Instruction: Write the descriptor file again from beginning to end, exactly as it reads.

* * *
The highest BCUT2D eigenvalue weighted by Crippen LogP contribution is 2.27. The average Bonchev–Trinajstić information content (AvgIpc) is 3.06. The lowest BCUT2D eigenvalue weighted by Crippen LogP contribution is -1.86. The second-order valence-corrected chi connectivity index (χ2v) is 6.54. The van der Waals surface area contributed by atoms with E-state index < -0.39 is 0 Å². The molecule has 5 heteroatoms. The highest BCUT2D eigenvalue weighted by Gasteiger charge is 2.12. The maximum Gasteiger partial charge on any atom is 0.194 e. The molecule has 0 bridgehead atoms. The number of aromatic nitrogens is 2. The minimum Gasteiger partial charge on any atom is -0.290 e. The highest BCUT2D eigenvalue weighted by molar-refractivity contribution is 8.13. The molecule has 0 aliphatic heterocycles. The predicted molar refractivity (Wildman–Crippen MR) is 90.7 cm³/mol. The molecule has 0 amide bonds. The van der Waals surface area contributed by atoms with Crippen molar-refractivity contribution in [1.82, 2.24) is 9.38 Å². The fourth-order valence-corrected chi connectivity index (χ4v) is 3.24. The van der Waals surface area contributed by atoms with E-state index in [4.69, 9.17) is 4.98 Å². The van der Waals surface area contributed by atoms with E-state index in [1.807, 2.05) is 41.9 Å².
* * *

The highest BCUT2D eigenvalue weighted by Crippen LogP contribution is 2.27. The average Bonchev–Trinajstić information content (AvgIpc) is 3.06. The lowest BCUT2D eigenvalue weighted by Crippen LogP contribution is -1.86. The second-order valence-corrected chi connectivity index (χ2v) is 6.54. The van der Waals surface area contributed by atoms with E-state index < -0.39 is 0 Å². The molecule has 5 heteroatoms. The highest BCUT2D eigenvalue weighted by Gasteiger charge is 2.12. The maximum Gasteiger partial charge on any atom is 0.194 e. The molecule has 0 bridgehead atoms. The number of aromatic nitrogens is 2. The minimum Gasteiger partial charge on any atom is -0.290 e. The highest BCUT2D eigenvalue weighted by molar-refractivity contribution is 8.13. The molecule has 0 aliphatic heterocycles. The predicted molar refractivity (Wildman–Crippen MR) is 90.7 cm³/mol. The molecule has 0 amide bonds. The van der Waals surface area contributed by atoms with Crippen molar-refractivity contribution in [1.82, 2.24) is 9.38 Å². The fourth-order valence-corrected chi connectivity index (χ4v) is 3.24. The van der Waals surface area contributed by atoms with E-state index in [4.69, 9.17) is 4.98 Å². The van der Waals surface area contributed by atoms with E-state index in [1.807, 2.05) is 41.9 Å².